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Yves Lavandier

Structure Spotlight: 3 Things To Remember For Act 3

All About Act 3 So today we’re talking about Act 3, courtesy of  Bang2writer Craig Howells, who left this question in the B2W Facebook group: I’m really interested in the anatomy of Act 3. What are the Dos & Don’ts? I know you need to pay off, and I’ve got my own ideas (which I’m still working on) but I’d love to know your take on it. I’m not a structure purist. As far as I’m concerned, all stories *just* need a beginning, middle and end (and not necessarily in that order, either!). On this basis then, The Three Acts makes… Read More »Structure Spotlight: 3 Things To Remember For Act 3

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Top 8 Questions For Kickass Characterisation

I often say there are two things in any story – screenplay or novel – that readers, consultants and editors comment on most: character and structure. These two elements of your story are inextricably linked and most writers work very hard on them. Who starts a huge endeavour like writing their own script or novel WITHOUT thinking about these two things??? No one, that’s who. Yet sadly, nine times out of ten your screenplay or novel won’t make it past the gatekeepers because of character and structure. Instead, the stories will get bounced back over and over, with writers feeling increasingly… Read More »Top 8 Questions For Kickass Characterisation

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4 Reasons **That Moment You Don’t Like** Is NOT A Deus Ex Machina

All About The Deus Ex Machina So, the Deus Ex Machina. What is it? Well to know a word or phrase is to be able to define a word or phrase (as my English teacher always used to say!). So here is the dictionary’s definition … Pretty straightforward, tbh. In other words, by today’s standards, it’s *something* that’s parachuted in to a story to SAVE characters in some way and/or SOLVE a problem FOR THEM. Obviously, the Deus Ex Machina is lame. No one wants to put one in their stories. Oh, except those using it for comedic effect of… Read More »4 Reasons **That Moment You Don’t Like** Is NOT A Deus Ex Machina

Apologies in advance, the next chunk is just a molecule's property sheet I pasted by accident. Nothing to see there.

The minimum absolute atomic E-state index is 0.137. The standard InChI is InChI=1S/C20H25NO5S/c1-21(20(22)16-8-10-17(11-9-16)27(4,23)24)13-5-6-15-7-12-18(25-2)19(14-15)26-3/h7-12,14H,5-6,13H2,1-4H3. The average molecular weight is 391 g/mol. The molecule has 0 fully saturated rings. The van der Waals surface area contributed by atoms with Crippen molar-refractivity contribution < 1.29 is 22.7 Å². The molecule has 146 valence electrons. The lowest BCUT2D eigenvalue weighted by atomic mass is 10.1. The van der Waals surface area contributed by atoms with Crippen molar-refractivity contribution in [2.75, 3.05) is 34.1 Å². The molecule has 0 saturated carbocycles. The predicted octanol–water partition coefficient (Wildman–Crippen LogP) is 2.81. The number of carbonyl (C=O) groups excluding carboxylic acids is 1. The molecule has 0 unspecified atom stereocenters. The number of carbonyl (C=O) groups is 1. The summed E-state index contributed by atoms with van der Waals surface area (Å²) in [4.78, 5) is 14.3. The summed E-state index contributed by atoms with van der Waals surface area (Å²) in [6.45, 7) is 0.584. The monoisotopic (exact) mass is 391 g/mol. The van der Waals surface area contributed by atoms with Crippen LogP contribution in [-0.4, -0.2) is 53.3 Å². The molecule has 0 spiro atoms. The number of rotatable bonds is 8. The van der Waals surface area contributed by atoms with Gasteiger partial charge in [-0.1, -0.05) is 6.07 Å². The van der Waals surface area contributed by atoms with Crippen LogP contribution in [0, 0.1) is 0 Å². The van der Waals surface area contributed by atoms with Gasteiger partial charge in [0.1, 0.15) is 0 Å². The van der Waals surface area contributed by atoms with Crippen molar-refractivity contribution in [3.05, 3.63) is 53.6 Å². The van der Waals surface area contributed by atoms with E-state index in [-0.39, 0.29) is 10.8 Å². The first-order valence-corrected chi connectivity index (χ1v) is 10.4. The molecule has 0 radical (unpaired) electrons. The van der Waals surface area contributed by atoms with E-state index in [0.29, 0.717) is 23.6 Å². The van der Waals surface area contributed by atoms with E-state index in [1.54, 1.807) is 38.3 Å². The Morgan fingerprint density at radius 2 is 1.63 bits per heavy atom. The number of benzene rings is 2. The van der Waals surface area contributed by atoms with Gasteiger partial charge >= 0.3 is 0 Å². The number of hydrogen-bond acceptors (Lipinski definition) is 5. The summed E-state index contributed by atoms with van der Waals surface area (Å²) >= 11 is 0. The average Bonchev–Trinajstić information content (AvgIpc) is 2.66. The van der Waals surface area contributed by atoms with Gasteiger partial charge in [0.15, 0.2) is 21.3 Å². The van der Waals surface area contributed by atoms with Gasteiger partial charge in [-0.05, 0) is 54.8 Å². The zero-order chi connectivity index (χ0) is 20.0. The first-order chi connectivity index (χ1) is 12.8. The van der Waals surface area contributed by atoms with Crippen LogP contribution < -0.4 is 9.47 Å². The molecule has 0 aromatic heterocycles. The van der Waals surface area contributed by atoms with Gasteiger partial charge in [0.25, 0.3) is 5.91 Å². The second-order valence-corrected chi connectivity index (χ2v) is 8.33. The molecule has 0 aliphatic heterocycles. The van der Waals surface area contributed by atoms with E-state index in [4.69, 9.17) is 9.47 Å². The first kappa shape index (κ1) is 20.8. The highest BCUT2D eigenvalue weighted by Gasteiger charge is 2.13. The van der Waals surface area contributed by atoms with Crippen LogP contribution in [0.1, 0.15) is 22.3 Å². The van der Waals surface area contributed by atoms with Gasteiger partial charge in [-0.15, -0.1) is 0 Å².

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All About Dramatic Irony And Twists In The Tale

All About Dramatic Irony Dramatic irony is a tool I see often in produced and published works, but hardly ever in spec scripts or unpublished novels. Recently I was talking with Uber-Agent Julian Friedmann and mentioned how much I love Yves Lavender’s book Writing Drama. Segnor Friedmann replied how much he loves the book’s section on dramatic irony, lamenting the fact that so few screenwriters actually use this fantastic device. His comments really struck a chord, so I think I’ll have a good look at what makes dramatic irony so great. What is Dramatic Irony? First off however, what is dramatic irony? Well, this… Read More »All About Dramatic Irony And Twists In The Tale

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Q&A, pt2: Yves Lavandier on Script Reading, Gurus & Philosophy

In the book you reference Claude Berri who asks “How many producers know how to read?” What is the “proper” way to read a script in your view and why do you suppose so many scripts are not read this way by producers? Imagine that to create a symphony, you need an awful lot of money. Imagine that composers send their music sheets to decision-makers in order to raise funding. Can you imagine that the “readers” don’t know how to decipher a score? That they don’t know how to read music notes? That they don’t hear music when they read… Read More »Q&A, pt2: Yves Lavandier on Script Reading, Gurus & Philosophy

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Q&A, pt 1: Yves Lavandier On Scriptwriting

Regular readers of this blog will remember this post where I reviewed the book “Writing Drama” by Yves Lavandier. As anyone who knows me knows, I usually have little time for scriptwriting books since their assertions and formulas largely do my nut, but I REALLY enjoyed Writing Drama because it takes away all the guff and explores the nature of what creates good DRAMA (not scripts!). Here’s a Q&A I did with Yves last week. Enjoy!————————————————- When does drama become melodrama in your view? When it accumulates external obstacles and ill-fortune. I agree with George Bernard Shaw when he says… Read More »Q&A, pt 1: Yves Lavandier On Scriptwriting

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